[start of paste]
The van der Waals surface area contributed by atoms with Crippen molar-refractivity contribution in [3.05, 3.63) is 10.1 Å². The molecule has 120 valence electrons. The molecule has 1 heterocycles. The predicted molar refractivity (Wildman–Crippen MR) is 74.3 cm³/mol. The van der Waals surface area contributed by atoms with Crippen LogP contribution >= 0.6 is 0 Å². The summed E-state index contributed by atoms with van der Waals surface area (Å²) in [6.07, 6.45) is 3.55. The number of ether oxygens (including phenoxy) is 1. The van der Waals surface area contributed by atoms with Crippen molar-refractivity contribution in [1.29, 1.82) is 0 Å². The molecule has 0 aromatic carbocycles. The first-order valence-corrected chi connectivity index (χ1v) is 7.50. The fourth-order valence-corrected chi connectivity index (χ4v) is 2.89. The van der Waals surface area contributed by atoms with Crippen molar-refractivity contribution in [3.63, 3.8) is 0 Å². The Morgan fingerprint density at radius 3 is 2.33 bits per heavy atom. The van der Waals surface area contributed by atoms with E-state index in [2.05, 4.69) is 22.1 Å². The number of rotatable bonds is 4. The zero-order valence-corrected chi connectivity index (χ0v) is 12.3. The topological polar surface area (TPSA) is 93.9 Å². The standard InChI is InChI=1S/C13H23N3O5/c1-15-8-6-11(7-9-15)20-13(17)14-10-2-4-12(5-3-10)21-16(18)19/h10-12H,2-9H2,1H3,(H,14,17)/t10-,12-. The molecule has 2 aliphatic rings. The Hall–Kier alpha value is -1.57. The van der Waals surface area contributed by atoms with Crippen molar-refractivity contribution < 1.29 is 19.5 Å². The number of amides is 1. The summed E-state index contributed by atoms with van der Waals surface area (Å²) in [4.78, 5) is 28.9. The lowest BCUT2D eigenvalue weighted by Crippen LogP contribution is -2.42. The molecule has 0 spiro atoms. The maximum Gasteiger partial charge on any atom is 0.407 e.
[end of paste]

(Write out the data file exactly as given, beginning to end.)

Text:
The van der Waals surface area contributed by atoms with Crippen molar-refractivity contribution in [3.05, 3.63) is 10.1 Å². The molecule has 120 valence electrons. The molecule has 1 heterocycles. The predicted molar refractivity (Wildman–Crippen MR) is 74.3 cm³/mol. The van der Waals surface area contributed by atoms with Crippen LogP contribution >= 0.6 is 0 Å². The summed E-state index contributed by atoms with van der Waals surface area (Å²) in [6.07, 6.45) is 3.55. The number of ether oxygens (including phenoxy) is 1. The van der Waals surface area contributed by atoms with Crippen molar-refractivity contribution in [1.29, 1.82) is 0 Å². The molecule has 0 aromatic carbocycles. The first-order valence-corrected chi connectivity index (χ1v) is 7.50. The fourth-order valence-corrected chi connectivity index (χ4v) is 2.89. The van der Waals surface area contributed by atoms with Crippen molar-refractivity contribution in [3.63, 3.8) is 0 Å². The Morgan fingerprint density at radius 3 is 2.33 bits per heavy atom. The van der Waals surface area contributed by atoms with E-state index in [2.05, 4.69) is 22.1 Å². The number of rotatable bonds is 4. The zero-order valence-corrected chi connectivity index (χ0v) is 12.3. The topological polar surface area (TPSA) is 93.9 Å². The standard InChI is InChI=1S/C13H23N3O5/c1-15-8-6-11(7-9-15)20-13(17)14-10-2-4-12(5-3-10)21-16(18)19/h10-12H,2-9H2,1H3,(H,14,17)/t10-,12-. The molecule has 2 aliphatic rings. The Hall–Kier alpha value is -1.57. The van der Waals surface area contributed by atoms with Crippen molar-refractivity contribution < 1.29 is 19.5 Å². The number of amides is 1. The summed E-state index contributed by atoms with van der Waals surface area (Å²) in [4.78, 5) is 28.9. The lowest BCUT2D eigenvalue weighted by Crippen LogP contribution is -2.42. The molecule has 0 spiro atoms. The maximum Gasteiger partial charge on any atom is 0.407 e.